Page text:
Defendant worked as a salesman at a retail flooring store. The company gave Defendant a cell phone, which he was allowed to take home and use as a personal phone. After a co-worker alleged in 2020 that Defendant had used the phone to record her, the company’s co-owner asked Defendant for the phone and its passcode. After Defendant unlocked the phone and provided the passcode, the co-owner discovered images that he believed were child pornography. He thereafter gave the phone and passcode to law enforcement officers,   Defendant moved to suppress the evidence of child pornography that the officers had discovered on the phone. Following the district court’s denial of the motion, Defendant pleaded guilty to receipt of child pornography and was sentenced to 60 months imprisonment.   The Eighth Circuit affirmed the district court’s judgment. The court held that because it found that the co-owner had apparent authority to consent to the search, the court need not reach Defendant’s argument that the warrantless search constituted an unlawful trespass. The co-owners apparent authority also defeats Defendant’s argument that the later search of his residence should be suppressed as fruit of the poisonous tree. View "United States v. Matthew Langenberg" on Justia Law

by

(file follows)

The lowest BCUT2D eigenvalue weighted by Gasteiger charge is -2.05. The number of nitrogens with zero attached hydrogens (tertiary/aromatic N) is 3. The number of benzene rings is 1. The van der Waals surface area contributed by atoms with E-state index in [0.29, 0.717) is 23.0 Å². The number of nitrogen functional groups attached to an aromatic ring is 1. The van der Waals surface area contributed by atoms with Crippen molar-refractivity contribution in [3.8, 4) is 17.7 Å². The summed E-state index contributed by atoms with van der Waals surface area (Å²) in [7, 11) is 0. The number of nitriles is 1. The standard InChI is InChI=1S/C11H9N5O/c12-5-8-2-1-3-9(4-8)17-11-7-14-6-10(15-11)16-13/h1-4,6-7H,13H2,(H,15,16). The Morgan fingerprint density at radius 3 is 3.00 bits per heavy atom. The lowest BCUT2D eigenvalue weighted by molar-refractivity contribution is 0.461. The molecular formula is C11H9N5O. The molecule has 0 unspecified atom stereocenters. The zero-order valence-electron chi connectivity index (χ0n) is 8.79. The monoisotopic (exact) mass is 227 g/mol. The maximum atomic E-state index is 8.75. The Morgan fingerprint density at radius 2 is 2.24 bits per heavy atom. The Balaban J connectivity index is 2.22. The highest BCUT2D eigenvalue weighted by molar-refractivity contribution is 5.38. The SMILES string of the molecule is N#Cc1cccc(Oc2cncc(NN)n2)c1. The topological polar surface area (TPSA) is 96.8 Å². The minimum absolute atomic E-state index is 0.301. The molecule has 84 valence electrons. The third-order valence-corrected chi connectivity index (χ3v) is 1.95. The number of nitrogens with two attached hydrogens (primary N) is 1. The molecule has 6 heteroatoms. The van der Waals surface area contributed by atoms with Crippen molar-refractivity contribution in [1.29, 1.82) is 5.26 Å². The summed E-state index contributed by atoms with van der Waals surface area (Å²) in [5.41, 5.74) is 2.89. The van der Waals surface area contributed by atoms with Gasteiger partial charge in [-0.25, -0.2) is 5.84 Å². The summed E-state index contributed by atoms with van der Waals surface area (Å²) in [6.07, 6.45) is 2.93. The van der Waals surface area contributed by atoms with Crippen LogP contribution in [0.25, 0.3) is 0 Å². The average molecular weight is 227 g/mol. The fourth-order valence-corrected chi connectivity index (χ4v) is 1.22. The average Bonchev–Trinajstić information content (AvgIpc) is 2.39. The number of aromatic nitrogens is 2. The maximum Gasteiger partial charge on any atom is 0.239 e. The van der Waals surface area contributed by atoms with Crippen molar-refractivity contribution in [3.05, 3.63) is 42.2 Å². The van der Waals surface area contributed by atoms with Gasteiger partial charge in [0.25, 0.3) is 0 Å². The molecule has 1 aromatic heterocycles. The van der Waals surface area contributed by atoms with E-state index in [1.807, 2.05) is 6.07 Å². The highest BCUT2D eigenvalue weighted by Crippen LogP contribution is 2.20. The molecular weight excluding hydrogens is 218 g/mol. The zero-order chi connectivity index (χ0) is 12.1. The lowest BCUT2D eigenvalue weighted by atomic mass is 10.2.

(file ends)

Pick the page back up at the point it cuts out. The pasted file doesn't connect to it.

Defendant repeatedly assaulted his victim, beating her with a pistol, restraining her in a car, and threatening to kill her. This was not his first such offense. He pled guilty to possession of a firearm by a prohibited person. The district court sentenced him to 120 months in prison. Defendant appeals, claiming that the district court erroneously calculated his advisory guideline range because it applied the kidnapping cross-reference under the U.S. Sentencing Guidelines.   The Eighth Circuit affirmed. The court reasoned that Defendant’s conduct constituted kidnapping under Iowa law. Wielding a gun, he refused to let his victim exit the vehicle by physically grabbing her and threatening to kill her. Forcing his victim to stay in the car for hours—longer than the duration of a typical assault—substantially increased the risk of harm by providing Defendant easy opportunity to assault her again and again. Thus, the district court properly calculated the Guidelines range. View "United States v. Damarcus Perkins" on Justia Law